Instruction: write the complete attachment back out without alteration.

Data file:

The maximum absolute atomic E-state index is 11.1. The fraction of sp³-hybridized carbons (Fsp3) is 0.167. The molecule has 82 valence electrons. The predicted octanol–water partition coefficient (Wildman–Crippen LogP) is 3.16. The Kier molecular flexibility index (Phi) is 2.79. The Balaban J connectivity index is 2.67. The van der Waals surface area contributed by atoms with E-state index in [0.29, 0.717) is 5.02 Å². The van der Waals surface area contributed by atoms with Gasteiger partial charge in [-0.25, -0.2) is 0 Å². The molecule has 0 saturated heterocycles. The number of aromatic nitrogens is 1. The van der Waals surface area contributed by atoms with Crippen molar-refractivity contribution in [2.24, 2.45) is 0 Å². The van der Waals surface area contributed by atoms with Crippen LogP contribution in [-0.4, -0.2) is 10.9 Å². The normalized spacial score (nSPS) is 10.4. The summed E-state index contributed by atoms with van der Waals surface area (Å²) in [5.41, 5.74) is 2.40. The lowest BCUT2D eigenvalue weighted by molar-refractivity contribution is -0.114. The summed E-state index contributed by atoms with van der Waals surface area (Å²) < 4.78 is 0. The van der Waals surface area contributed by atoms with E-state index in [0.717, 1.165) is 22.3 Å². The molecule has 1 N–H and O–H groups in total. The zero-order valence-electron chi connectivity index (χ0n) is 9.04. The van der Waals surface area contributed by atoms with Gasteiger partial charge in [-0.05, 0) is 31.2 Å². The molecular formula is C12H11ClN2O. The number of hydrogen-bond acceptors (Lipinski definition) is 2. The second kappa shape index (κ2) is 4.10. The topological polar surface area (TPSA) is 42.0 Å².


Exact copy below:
The maximum absolute atomic E-state index is 11.1. The fraction of sp³-hybridized carbons (Fsp3) is 0.167. The molecule has 82 valence electrons. The predicted octanol–water partition coefficient (Wildman–Crippen LogP) is 3.16. The Kier molecular flexibility index (Phi) is 2.79. The Balaban J connectivity index is 2.67. The van der Waals surface area contributed by atoms with E-state index in [0.29, 0.717) is 5.02 Å². The van der Waals surface area contributed by atoms with Gasteiger partial charge in [-0.25, -0.2) is 0 Å². The molecule has 0 saturated heterocycles. The number of aromatic nitrogens is 1. The van der Waals surface area contributed by atoms with Crippen molar-refractivity contribution in [2.24, 2.45) is 0 Å². The van der Waals surface area contributed by atoms with Crippen LogP contribution in [-0.4, -0.2) is 10.9 Å². The normalized spacial score (nSPS) is 10.4. The summed E-state index contributed by atoms with van der Waals surface area (Å²) in [5.41, 5.74) is 2.40. The lowest BCUT2D eigenvalue weighted by molar-refractivity contribution is -0.114. The summed E-state index contributed by atoms with van der Waals surface area (Å²) < 4.78 is 0. The van der Waals surface area contributed by atoms with E-state index in [0.717, 1.165) is 22.3 Å². The molecule has 1 N–H and O–H groups in total. The zero-order valence-electron chi connectivity index (χ0n) is 9.04. The van der Waals surface area contributed by atoms with Gasteiger partial charge in [-0.05, 0) is 31.2 Å². The molecular formula is C12H11ClN2O. The number of hydrogen-bond acceptors (Lipinski definition) is 2. The second kappa shape index (κ2) is 4.10. The topological polar surface area (TPSA) is 42.0 Å².